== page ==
The Theme Of Alienation In The Catcher In The Rye

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The American culture of the 1950's portrays an unpredictable and absurd picture of dramatic advances in the economic prosperity ; uneasily coinciding with extreme , however , partially recognized social and cultural strains. After the second world war , the united states had a great deal of anxiety about any form of government that was different from their own . The actions and policies of Hitler , Stalin, and Trotsky terrified the Americans ; there was a very real fear that communist spies will weaken the country from the inside .This fear created McCarthyism , in which General Joseph McCarthy rose to national prominence by starting a test to uncover communists holding important positions in the most astounding areas of the government .The cold war enhanced this fear , people…show more content…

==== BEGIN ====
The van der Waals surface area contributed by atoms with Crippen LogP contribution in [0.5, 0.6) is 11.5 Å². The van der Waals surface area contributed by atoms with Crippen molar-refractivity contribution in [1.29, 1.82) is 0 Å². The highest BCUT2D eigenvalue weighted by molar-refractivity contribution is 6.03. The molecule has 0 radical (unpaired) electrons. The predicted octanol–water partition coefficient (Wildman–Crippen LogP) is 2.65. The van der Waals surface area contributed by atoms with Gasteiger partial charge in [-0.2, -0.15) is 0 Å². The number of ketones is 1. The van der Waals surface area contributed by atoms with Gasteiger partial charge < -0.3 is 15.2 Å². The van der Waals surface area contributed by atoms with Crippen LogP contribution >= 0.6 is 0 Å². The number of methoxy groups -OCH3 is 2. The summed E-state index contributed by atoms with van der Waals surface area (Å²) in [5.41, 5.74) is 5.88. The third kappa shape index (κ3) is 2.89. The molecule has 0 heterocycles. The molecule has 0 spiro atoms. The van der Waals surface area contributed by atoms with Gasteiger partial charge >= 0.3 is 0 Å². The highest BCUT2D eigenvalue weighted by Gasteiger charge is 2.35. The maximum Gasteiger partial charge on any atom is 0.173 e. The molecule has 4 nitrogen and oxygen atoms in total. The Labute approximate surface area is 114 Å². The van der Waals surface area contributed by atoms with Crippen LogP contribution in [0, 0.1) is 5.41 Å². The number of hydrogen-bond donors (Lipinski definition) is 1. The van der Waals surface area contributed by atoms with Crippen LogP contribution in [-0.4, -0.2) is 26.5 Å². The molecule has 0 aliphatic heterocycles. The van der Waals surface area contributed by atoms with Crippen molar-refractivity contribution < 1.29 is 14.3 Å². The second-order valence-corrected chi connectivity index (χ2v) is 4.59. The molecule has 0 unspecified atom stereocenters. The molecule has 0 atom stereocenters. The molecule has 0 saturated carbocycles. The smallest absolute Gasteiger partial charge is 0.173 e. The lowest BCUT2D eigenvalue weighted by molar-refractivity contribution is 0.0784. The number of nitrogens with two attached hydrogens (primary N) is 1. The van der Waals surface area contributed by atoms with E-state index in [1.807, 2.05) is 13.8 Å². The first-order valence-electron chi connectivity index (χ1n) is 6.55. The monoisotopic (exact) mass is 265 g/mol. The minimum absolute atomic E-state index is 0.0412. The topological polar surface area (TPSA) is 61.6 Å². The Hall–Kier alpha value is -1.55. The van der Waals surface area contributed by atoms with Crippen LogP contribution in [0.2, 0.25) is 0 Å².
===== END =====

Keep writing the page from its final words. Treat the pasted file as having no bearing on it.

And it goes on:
In such works, the theme of Alienation is objectified in characters’ emotional conflict as well as in their detestation of social establishments, which are not only oppressive in nature but also ethically ambiguous. Such experiences result from characters’ having to deal with a reality that belies their true identity. One of the most famous novels of the 1950’s the deals with Alienation is The Catcher in The Rye by Jewish author J.D Salinger. Coming from a Jewish minority in America , Born in New York on January 1, 1919, J.D. (Jerome David) Salinger was and still a genius author who is influencing readers till today although he has a slim body of work. After witnessing the horrors of the second world war , he made no attempts to hide his personal disappointment with the American society and voiced his discontent through his fictitious characters. In a letter to a friend in 1940, he wrote : « my boyhood was very much the same as the boy in the book » clarifying that The Catcher in The Rye is an Autho-if not- semibiographical
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